Know your reality. Go. Get out of the house. Travel. See sights. Dig ditches. Ride horses. Climb mountains. Fly in airplanes. Play with animals. Smell flowers. Touch trees. Go to a concert. Visit a bar. Walk the streets of a strange city at night (with safety in mind always of course). EXPERIENCE LIFE! There are going to be aspects of reality that cross over into your fantasy setting. How can you accurately set a scene in a bar if you have never been to a bar? How can you describe a riveting horseback ride cross country if you have never been on a horse? How can you describe the strange feeling of being surrounded by people who don’t speak your language and whose language you don’t speak unless you travel? Imagination only goes so far, and authors who try to write about real-life things that they haven’t personally experienced, will NOT pass the “sniff-test” of discerning readers who have had those experiences. If you do not make chances to get out of your writing studio or home or wherever you have settled and experience life, then you will not be able to realistically write about the world. Again, however, with us possibly writing about things we either economically can’t afford to experience or physically have no chance to experience, how do we do that? On to the next point.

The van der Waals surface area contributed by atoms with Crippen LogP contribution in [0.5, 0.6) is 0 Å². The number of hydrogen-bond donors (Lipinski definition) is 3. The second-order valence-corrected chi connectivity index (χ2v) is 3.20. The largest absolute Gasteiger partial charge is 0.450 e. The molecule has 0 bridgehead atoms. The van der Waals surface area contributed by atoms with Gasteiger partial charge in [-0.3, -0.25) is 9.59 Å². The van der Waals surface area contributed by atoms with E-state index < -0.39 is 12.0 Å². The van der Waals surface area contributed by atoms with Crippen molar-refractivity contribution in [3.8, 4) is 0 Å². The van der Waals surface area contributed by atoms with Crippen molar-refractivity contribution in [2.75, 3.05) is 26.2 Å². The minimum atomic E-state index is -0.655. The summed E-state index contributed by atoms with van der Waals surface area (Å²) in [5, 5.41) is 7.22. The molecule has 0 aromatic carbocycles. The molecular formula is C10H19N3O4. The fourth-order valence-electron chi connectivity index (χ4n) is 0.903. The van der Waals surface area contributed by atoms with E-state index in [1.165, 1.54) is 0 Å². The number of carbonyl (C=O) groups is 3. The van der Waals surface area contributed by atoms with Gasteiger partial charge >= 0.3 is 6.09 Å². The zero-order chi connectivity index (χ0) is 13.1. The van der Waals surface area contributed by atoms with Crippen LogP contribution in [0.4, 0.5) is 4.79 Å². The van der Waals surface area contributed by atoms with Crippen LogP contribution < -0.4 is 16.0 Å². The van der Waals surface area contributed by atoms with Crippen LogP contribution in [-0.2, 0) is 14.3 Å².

Know your contacts. Do not be afraid to find and seek out the experts to get realistic answers to your questions. I cannot stress enough how poorly “winging it” is going to come off in your writing to readers who do know the reality of what you do not. If you are writing an alternate history where things diverged in WWII, talk to veterans. Talk to folks who lived through that time. Retirement homes are filled with people who have all the time in the world to talk to you and who would love nothing better than to tell you their stories. Most people don’t realize the wealth of information our elders have that we just don’t normally take the time to tap into. I have such a vivid picture in my mind of what WWII was like because when I was younger I used to cut lawns for several WWII veterans, and after the work was done they almost always would invite me to pull up a lawn chair, grab a glass of lemonade and just talk. I have a vivid notion of life on a battleship during Korea from my father. My own stories often involved horses, so while I have ridden horses before, I don’t know all the ins-and-outs of care and feeding of horses, but my brother and sister-in-law own a horse farm, so they are my “equine consultants” when I come up with horse-related questions outside my knowledge. While I have a perfunctory knowledge of Hebrew, I use Hebrew as a basis for one of the languages of my fantasy races, so my friend and fellow writer Zerubbabel Emunah, an expert in Hebrew language and culture, has been an invaluable resource for my research.